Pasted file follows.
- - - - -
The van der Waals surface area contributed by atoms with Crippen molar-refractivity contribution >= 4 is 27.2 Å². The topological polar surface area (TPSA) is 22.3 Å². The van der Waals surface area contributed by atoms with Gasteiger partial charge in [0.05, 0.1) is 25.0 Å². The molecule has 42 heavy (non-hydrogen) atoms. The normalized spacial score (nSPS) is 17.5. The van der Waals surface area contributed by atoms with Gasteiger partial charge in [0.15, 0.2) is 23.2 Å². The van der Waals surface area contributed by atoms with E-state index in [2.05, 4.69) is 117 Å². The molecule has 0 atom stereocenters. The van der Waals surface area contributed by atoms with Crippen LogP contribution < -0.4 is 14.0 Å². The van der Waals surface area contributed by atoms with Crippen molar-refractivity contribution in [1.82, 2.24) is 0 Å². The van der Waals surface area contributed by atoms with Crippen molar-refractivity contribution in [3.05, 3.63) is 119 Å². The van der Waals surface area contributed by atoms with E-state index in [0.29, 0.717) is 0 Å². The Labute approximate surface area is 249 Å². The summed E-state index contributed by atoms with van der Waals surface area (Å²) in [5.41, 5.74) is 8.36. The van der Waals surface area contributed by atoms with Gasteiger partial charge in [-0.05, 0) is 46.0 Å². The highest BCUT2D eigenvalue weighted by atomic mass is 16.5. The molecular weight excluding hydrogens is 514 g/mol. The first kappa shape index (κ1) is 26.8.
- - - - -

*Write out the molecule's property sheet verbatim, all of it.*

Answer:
The van der Waals surface area contributed by atoms with Crippen molar-refractivity contribution >= 4 is 27.2 Å². The topological polar surface area (TPSA) is 22.3 Å². The van der Waals surface area contributed by atoms with Gasteiger partial charge in [0.05, 0.1) is 25.0 Å². The molecule has 42 heavy (non-hydrogen) atoms. The normalized spacial score (nSPS) is 17.5. The van der Waals surface area contributed by atoms with Gasteiger partial charge in [0.15, 0.2) is 23.2 Å². The van der Waals surface area contributed by atoms with E-state index in [2.05, 4.69) is 117 Å². The molecule has 0 atom stereocenters. The van der Waals surface area contributed by atoms with Crippen LogP contribution < -0.4 is 14.0 Å². The van der Waals surface area contributed by atoms with Crippen molar-refractivity contribution in [1.82, 2.24) is 0 Å². The van der Waals surface area contributed by atoms with Crippen molar-refractivity contribution in [3.05, 3.63) is 119 Å². The van der Waals surface area contributed by atoms with E-state index in [0.29, 0.717) is 0 Å². The Labute approximate surface area is 249 Å². The summed E-state index contributed by atoms with van der Waals surface area (Å²) in [5.41, 5.74) is 8.36. The van der Waals surface area contributed by atoms with Gasteiger partial charge in [-0.05, 0) is 46.0 Å². The highest BCUT2D eigenvalue weighted by atomic mass is 16.5. The molecular weight excluding hydrogens is 514 g/mol. The first kappa shape index (κ1) is 26.8.